Pack Chips Bio Packaging Fillers: Between Ecology and Practice

Division of Fillers: Ecology vs. Traditional Materials

Pack Chips Bio is like the Polish national football team playing at this year’s Euros. Everything seems to be known, the theory is known, the goals are clear, but when it comes to practice, serious doubts begin to arise.

Benefits of Organic Pack Chips Bio Fillers: Potato and Maize Starch

Let’s start with the obvious. When it comes to fillers in general, we can divide them into those that have nothing to do with ecology. For example, bubble wrap or plastic crisps, and the much more environmentally friendly biodegradable and compostable fillers. The latter two are usually made from potato starch or corn. They are lightweight, durable and anti-static. They are suitable for all kinds of shipments, including air mail. They are also environmentally safe as they decompose or dissolve in water.

Certification and Standards: Importance of ISO 16929:2013 and EN 1343

After fulfilling their function, such fillers can be reused or easily and safely disposed of. Those available at T-Pack are also certified by the Institute of Ceramics and Building Materials in Opole and in accordance with the ISO 16929:2013 standard. This is important because, based on the EN 13432 standard, which was developed on the basis of Directive 94/62/EC and is a standard generally applicable in the European Union, the testing body confirms the suitability of the packaging for recovery by composting.

Simple as that sounds, but this is where the doubts mentioned at the outset begin. The increase in online sales caused by the coronavirus pandemic has resulted not only in increased competition in the market, but also in a change in consumer demands. In Poland alone, 5 000 new online shops have been set up and have had to adapt to the new realities.

Distinction between Biodegradable and Compostable Fillers

One important variable that has emerged on the customer’s purchase path is ecology. Specifically, a consistent corporate image in this regard. For example, when we order pickles in jars or bottled beetroot sourdough from a natural food e-store, when we open the parcel we should see organic fillers and product protection, not bubble wrap.

This is the case in the vast majority of cases, as best evidenced by the increase in sales of eco-fillers. However, many people who use eco-fillers get confused by using the terms “biodegradable” and “compostable” interchangeably.

This is a mistake, as they mean different things, even though the product referred to as such can be both biodegradable and compostable.

In the case of starch fillers, the term biodegradable means that it breaks down naturally and leaves no harmful compounds behind. However, the duration of this decomposition is not specified.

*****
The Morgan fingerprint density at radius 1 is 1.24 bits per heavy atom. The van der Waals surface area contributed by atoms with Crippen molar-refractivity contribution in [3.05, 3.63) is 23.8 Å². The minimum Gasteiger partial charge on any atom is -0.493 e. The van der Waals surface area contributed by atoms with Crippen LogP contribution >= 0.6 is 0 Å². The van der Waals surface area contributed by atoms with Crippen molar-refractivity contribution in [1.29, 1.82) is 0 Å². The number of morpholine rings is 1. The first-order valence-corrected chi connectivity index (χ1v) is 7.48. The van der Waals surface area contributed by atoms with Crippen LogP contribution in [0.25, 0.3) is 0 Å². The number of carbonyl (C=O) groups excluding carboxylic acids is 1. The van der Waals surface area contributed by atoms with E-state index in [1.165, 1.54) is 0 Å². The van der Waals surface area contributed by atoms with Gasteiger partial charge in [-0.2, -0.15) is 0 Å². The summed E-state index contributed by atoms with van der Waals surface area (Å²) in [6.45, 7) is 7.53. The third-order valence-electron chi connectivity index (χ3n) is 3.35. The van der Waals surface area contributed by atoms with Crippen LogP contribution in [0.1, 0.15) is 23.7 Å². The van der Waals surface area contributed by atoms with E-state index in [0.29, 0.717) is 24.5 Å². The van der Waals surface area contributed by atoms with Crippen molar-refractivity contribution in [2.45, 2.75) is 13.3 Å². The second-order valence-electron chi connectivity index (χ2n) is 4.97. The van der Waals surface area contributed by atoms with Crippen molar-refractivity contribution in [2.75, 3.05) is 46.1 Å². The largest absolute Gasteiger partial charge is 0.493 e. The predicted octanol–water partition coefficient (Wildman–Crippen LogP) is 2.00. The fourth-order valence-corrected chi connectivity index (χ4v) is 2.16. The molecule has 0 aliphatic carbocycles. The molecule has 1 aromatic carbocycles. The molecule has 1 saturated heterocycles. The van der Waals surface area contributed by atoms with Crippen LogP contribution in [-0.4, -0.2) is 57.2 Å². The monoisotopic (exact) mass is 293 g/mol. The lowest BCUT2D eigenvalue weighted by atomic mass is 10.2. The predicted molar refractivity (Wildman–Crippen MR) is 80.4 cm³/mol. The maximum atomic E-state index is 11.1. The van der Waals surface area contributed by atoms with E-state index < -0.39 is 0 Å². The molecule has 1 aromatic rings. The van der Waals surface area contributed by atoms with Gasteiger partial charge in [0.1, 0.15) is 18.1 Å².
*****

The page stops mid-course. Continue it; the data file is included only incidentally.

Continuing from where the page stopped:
In contrast, compostable fillers break down into fertiliser when processed in industrial composting plants or home composters.

Problems of Processing and Disposal of Biodegradable Fillers.

The problem also arises with allocating them to the correct bin. The theory is that biodegradable and compostable fillers should go into the brown bin for bio waste. However, not all collectors have the right technology to process biodegradable products.

MPO Krakow reports that crisps, referred to as biodegradable filler, should go into mixed waste. Precisely because it cannot be processed by the industrial composting technology used. However, they can always be dissolved in water and thus safely disposed of.

The complexity of the Pack Chips Bio Filler Theme and Hope for the Future.

Finally, it is worth mentioning Oxo products, i.e. those with an additive called d2w, which is a mixture of salts added to the plastic during the production process at the factory. It produces a plastic described as “oxo-biodegradable”, which the manufacturer claims will decompose in the environment.

However, the European Parliament has passed a directive preventing Oxo products from being described as biodegradable. According to the MEPs, there is no evidence that d2w bags will be “fully biodegradable” within a ‘reasonable time’, hence the claim that this type of material can provide a solution to the plastic litter problem is unfounded.

Seemingly trivial fillers, are as we can see a rather complex subject at least for the moment. It is to be hoped that their status will soon be sorted out, much like the playing of our national football team.

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